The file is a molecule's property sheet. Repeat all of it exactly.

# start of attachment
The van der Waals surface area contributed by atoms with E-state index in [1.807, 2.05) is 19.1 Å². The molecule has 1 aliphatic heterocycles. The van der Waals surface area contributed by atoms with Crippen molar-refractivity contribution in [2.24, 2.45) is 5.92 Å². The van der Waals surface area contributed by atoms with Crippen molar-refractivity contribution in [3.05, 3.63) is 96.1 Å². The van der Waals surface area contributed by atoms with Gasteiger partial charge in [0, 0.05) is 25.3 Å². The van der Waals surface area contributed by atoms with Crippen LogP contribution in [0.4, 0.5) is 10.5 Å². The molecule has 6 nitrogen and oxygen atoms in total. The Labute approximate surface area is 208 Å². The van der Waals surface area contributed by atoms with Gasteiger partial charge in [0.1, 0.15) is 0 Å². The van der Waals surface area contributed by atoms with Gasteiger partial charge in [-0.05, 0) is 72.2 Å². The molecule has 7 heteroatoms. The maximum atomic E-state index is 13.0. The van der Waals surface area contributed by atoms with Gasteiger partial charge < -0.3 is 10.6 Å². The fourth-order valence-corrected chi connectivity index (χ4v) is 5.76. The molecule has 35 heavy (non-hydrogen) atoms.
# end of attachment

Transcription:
The van der Waals surface area contributed by atoms with E-state index in [1.807, 2.05) is 19.1 Å². The molecule has 1 aliphatic heterocycles. The van der Waals surface area contributed by atoms with Crippen molar-refractivity contribution in [2.24, 2.45) is 5.92 Å². The van der Waals surface area contributed by atoms with Crippen molar-refractivity contribution in [3.05, 3.63) is 96.1 Å². The van der Waals surface area contributed by atoms with Gasteiger partial charge in [0, 0.05) is 25.3 Å². The van der Waals surface area contributed by atoms with Crippen LogP contribution in [0.4, 0.5) is 10.5 Å². The molecule has 6 nitrogen and oxygen atoms in total. The Labute approximate surface area is 208 Å². The van der Waals surface area contributed by atoms with Gasteiger partial charge in [0.1, 0.15) is 0 Å². The van der Waals surface area contributed by atoms with Gasteiger partial charge in [-0.05, 0) is 72.2 Å². The molecule has 7 heteroatoms. The maximum atomic E-state index is 13.0. The van der Waals surface area contributed by atoms with Gasteiger partial charge < -0.3 is 10.6 Å². The fourth-order valence-corrected chi connectivity index (χ4v) is 5.76. The molecule has 35 heavy (non-hydrogen) atoms.